An area of concern has been the development of drug resistance through the continued use of PrEP if participants unknowingly become HIV infected, either by exposure to a drug-resistant virus, suboptimal adherence, or failure of the regimen (eg, inadequate tissue penetration). Individuals who had 2 weeks of tenofovir monotherapy (as a run-in to a study of a 3-drug-regimen) did not develop tenofovir resistance.45 In monkeys who were challenged with tenofovir-resistant SHIV, the use of tenofovir as PEP prevented HIV infection.46 Mathematical models of HIV prophylaxis have suggested that less than 1% of the predicted serconversions would develop a tenofovir-resistant strain.47 Due to the increasing use of tenofovir as part of first-line treatment regimens, continued monitoring to assess the effects of PrEP is warranted.

Data from oral and topical PrEP studies were presented at the International AIDS Society meetings in Vienna in July 2010. A study of 400 at-risk MSM, recruited in 3 US cities, compared the use of oral tenofovir with a placebo and found no evidence of increased clinical toxicities (particularly no increased renal insufficiency, bone demineralization, or other side effects) or increased sexual risk taking among the men assigned to tenofovir compared with those who received the placebo.48 Although this safety study was not powered to demonstrate drug efficacy, no new HIV infections were detected among the men who received the tenofovir. Another very important study, CAPRISA 004, studied tenofovir gel in high-risk women in KwaZulu-Natal, South Africa, and found that the women assigned to the tenofovir gel were significantly less likely to become HIV infected than those who used placebo gel49). Although the route of administration is different than oral chemoprophylaxis, the finding of a significant level of protection by a topical antiretroviral medication is a key observation, raising the hope that oral PrEP studies will also demonstrate a protective effect. Ultimately, it will be important to determine which route of administration is most effective for each specific population because local anatomy (eg, vaginal versus rectal mucosa) and tissue pharmacology may determine the relative advantages of one approach over another. The VOICE trial being conducted by the National Institutes of Health-funded Microbicide Trials Network (www.mtnstophiv.org) will be the first to evaluate an antiretroviral gel compared with oral medication and may be a harbinger of future studies to determine the optimal chemoprophylactic strategies.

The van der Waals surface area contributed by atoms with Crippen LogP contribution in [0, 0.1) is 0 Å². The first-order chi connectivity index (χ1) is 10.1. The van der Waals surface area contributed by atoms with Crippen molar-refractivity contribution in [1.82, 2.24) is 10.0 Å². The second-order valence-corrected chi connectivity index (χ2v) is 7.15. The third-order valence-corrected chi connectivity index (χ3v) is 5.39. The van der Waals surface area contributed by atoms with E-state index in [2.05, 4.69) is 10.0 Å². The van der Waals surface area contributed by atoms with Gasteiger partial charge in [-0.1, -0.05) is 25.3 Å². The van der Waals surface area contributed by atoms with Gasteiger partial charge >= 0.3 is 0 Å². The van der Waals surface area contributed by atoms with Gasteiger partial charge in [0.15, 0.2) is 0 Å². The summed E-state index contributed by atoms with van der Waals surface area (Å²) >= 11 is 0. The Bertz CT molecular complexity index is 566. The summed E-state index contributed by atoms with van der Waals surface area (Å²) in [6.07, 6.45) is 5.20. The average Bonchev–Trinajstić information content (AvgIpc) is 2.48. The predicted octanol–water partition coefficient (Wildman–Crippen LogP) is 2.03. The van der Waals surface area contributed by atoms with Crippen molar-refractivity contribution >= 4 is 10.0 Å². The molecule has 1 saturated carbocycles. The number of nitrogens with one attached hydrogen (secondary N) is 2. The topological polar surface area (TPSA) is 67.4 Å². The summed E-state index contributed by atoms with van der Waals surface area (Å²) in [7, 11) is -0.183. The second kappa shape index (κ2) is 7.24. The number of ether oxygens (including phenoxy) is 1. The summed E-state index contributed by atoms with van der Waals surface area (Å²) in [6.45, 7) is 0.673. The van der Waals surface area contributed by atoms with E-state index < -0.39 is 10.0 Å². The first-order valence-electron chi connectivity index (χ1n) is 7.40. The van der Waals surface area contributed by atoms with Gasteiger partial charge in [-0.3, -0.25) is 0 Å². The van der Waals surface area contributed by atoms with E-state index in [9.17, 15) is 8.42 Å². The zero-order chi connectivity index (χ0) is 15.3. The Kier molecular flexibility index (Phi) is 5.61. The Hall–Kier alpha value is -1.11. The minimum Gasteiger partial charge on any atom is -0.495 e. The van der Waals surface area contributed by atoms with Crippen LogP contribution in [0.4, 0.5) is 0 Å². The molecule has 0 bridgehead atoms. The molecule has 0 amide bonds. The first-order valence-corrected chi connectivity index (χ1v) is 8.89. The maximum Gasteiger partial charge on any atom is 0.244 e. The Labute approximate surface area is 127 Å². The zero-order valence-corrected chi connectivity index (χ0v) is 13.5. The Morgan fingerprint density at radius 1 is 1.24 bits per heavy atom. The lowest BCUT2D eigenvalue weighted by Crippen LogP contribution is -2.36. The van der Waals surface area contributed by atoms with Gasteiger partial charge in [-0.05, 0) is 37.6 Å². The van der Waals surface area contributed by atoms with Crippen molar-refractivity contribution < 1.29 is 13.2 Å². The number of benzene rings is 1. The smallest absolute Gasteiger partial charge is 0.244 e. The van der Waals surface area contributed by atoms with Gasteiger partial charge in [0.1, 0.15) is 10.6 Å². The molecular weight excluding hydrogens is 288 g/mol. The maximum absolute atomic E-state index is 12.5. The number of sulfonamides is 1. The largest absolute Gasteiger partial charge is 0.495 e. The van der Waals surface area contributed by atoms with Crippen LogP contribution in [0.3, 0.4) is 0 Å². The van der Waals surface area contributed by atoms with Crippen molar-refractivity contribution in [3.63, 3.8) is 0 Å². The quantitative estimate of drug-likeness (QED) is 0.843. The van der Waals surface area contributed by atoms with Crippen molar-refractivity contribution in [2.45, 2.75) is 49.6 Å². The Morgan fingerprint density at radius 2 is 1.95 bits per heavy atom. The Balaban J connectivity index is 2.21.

The success of the CAPRISA 004 study is important to prevention science, as the first demonstration of the ability of chemoprophylaxis to decrease HIV incidence and as the first proof of the protective effects of a topical microbicide. Future microbicide trials will evaluate other topical antiretroviral drugs, including dapivirine, a nonnucleoside reverse transcriptase agent, and other targets of the HIV life cycle, such as entry and integrase inhibitors. Future human studies will also assess whether other delivery mechanisms, ranging from vaginal rings to injectable compounds, might enhance product efficacy by decreasing the challenges of daily or coitally dependent adherence. More current information can be found on the Microbicide Trials Network website (www.mtnstopshiv.org) and the AIDS Vaccine Advocacy Coalition website (www.avac.org).

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IMPLEMENTATION OF ANTIRETROVIRAL CHEMOPROPHYLAXIS

If PrEP is found to be an effective mode for HIV prevention, concerns about wider utilization include risk compensation, cost (ie, who will pay?), acquisition of resistant virus, adherence, and drug-related toxicities. The Centers for Disease Control and Prevention and the World Health Organization have begun to meet regularly to anticipate community responses and to work with clinicians, national governments, and representatives of at-risk communities as efficacy data become available.50 Providing ART to uninfected individuals will also need to be balanced with the imperative to provide prompt treatment access to HIV-infected individuals meeting guidelines for treatment initiation. However, it is possible that PrEP could be a cost-effective means of HIV prevention for younger and high-risk populations in the United States,51 given the high cost of treating new HIV infections over the life course.